This service is sponsored by the Linnaean Society of New York and the National Audubon Society. Thank you for calling.

- End transcript



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Subject: Central Park NYC - Fri., June 14, 2019 - Five Species of Wood Warblers
Date: Fri Jun 14 2019 17:08 pm
From: dallenyc AT earthlink.net
 
Central Park NYC
Friday June 14, 2019
OBS: Robert DeCandido, PhD, m.ob.

Highlights: Ovenbird, Common Yellowthroat, American Redstart, Northern Parula & Blackpoll Warbler.

Canada Goose - 2 Harlem Meer
Mallard - 8 (Reservoir & Harlem Meer)
Mourning Dove - 5
Chimney Swift - 8 together over the Pool
Herring Gull - 3 Reservoir
Double-crested Cormorant - 1 Harlem Meer
Great Egret - 1 Harlem Meer
Snowy Egret - 4 flyovers
Downy Woodpecker - male at the Pool
Northern Flicker - 2 west side of Wildflower Meadow
American Kestrel - male conservatory Garden 9am
Warbling Vireo - 2 pairs
Blue Jay - 2
Crow Species - flyover flock of 9
Barn Swallow - 4 North Meadow Ball Fields
American Robin - many
Gray Catbird - around 6
Cedar Waxwing - starting to nest, male feeding female at NE Reservoir
House Finch - male Fort Clinton
Song Sparrow - 1 Conservatory Garden
White-throated Sparrow - 1 west end of Loch
Baltimore Oriole - males carrying food, nest in elm over path uphill from Conservatory Garden
Red-winged Blackbird - 6 (2 male, 4 female)
Common Grackle - 6 along the Loch
Ovenbird - NE Great Hill
Common Yellowthroat - male Meer island
American Redstart - female NE side of the Pool
Northern Parula - 1 or 2 west side of Wildflower Meadow
Blackpoll Warlber - female Blockhouse
Northern Cardinal - 4 including pair at Conservatory Garden


Deb Allen
Follow us on twitter @BirdingBobNYC & @DAllenNYC


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Subject: Black- bellied whistling ducks, nickerson beach -yes
Date: Fri Jun 14 2019 16:35 pm
From: kev31317 AT yahoo.com
 
At 5:35pm friday the 10 black bellied whistling ducks continue feeding and right now mostly resting in the grass, they are north of the parking lot maybe 100 yards from the parking fee booths-kev
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Subject: Black-bellied Whistling Ducks
Date: Fri Jun 14 2019 15:56 pm
From: rjberlingeri AT gmail.com
 
On Jun 14, 2019 4:52 PM, "Robert Berlingeri" <rjberlingeri@gmail.com> wrote:
Continue at Nickerson Beach grassy field. Still present, resting. 10 birds. Same area where larks gather in winter. Bobby Berlingeri



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Subject: Manhattan, NYC (8 warbler spp., lingering & nesting species, & etc.)
Date: Fri Jun 14 2019 8:47 am
From: tomfi2 AT earthlink.net
 
Manhattan, N.Y. City - week of June 9th thru 14th, 2019 (Sunday- Friday/14th)

Still hanging in at Bryant Park, in midtown Manhattan, were at least 3 warblers - Mourning (female), Ovenbird, and Common Yellowthroats (2), along with Hermit Thrush, Gray Catbird (at least 3), Eastern Towhee, Swamp Sparrow, Song Sparrow, and at least 5 White-throated Sparrows. There may have been a few other lingering migrants. All of these birds likely there for some time, & have been seen over the past week by multiple observers including me. There were at least several people watching on Thurs. 6/13. These birds can be in scattered areas, but the warblers, esp. the female Mourning, have often been either in the SW or the NW parts of this park, & the area on the extreme NW corner (42nd St. side) where bee-hives are located is a spot they have congregated in at times when not seen elsewhere. A few of the above-noted birds also have been on the Fifth Ave. side near the main N.Y. public library, in the minimal shrubberies there. This small-ish park is interesting for how migrants here may be held for very long periods, while in other very nearby parks (such as Central, & others) the same species of migrants tend to move on much more readily; this at least suggests that this park truly can be a migrant-trap, in a nearly literal sense of the phrase. (And yet, multiple migrants do come - & also move on - at this location, each year. It may be that some effects are simply magnified here - or at least apparently, to we who watch.) Most common here are the 3 typical inner-urban establsihed feral species: Rock Pigeon, European Starling, & House Sparrow.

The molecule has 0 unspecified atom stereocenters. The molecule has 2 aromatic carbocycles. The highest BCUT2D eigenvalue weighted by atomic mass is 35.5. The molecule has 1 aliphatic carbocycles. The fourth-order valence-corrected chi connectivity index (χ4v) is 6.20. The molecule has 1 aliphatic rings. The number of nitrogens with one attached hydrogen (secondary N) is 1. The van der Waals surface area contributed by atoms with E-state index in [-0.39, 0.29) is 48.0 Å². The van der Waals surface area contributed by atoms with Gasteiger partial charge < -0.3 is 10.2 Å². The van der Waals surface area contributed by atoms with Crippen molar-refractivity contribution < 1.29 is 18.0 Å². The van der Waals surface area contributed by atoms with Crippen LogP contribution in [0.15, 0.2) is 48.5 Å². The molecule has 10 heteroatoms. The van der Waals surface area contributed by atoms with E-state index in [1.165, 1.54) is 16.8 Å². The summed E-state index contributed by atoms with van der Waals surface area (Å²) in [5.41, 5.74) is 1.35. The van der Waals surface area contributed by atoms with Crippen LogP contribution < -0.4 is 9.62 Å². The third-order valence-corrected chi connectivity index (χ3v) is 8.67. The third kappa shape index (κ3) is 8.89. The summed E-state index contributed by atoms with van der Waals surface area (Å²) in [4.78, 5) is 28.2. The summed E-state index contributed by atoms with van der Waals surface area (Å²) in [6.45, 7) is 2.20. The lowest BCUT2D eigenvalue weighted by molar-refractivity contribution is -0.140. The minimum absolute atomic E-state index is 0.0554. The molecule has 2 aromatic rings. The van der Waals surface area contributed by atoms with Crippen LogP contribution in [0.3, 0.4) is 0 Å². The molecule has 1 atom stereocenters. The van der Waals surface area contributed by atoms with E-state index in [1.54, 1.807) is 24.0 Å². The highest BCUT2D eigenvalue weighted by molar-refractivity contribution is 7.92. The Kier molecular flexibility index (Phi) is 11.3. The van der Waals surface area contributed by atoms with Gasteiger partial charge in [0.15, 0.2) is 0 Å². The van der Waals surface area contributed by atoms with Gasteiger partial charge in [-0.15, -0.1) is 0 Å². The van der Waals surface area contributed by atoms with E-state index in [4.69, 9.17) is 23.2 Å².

At some of Manhattans larger parks, such species as Great Crested Flycatcher, E. Kingbird, E. Wood-Pewee, Wood Thrush, & White-throated Sparrow continue, all in the multiple. For example there have been at least 6 Wood Thrushes in Central Park, 3 of which were calling & singing thru Thursday in separate locations. Riverside Park & at least a few other parks also have had that species continue. A drake Wood Duck is ongoing in Central Park - fairly typical for at least 1 to be around in summer. Regulars around Manhattan (mainly larger parks &/or in northern sections) include Warbling & Red-eyed Vireos, Baltimore Orioles, & (much less commonly) Chipping Sparrow, Orchard Oriole, & Yellow Warbler which (as does Common Yellowthroat) manages to nest - scantly - on Manhattan. Again, re: White-throated Sparrows - the species is common in colder months in Manhattans greenspaces, & at least a few are typically found summering there as well, with no evidence of any breeding attempts.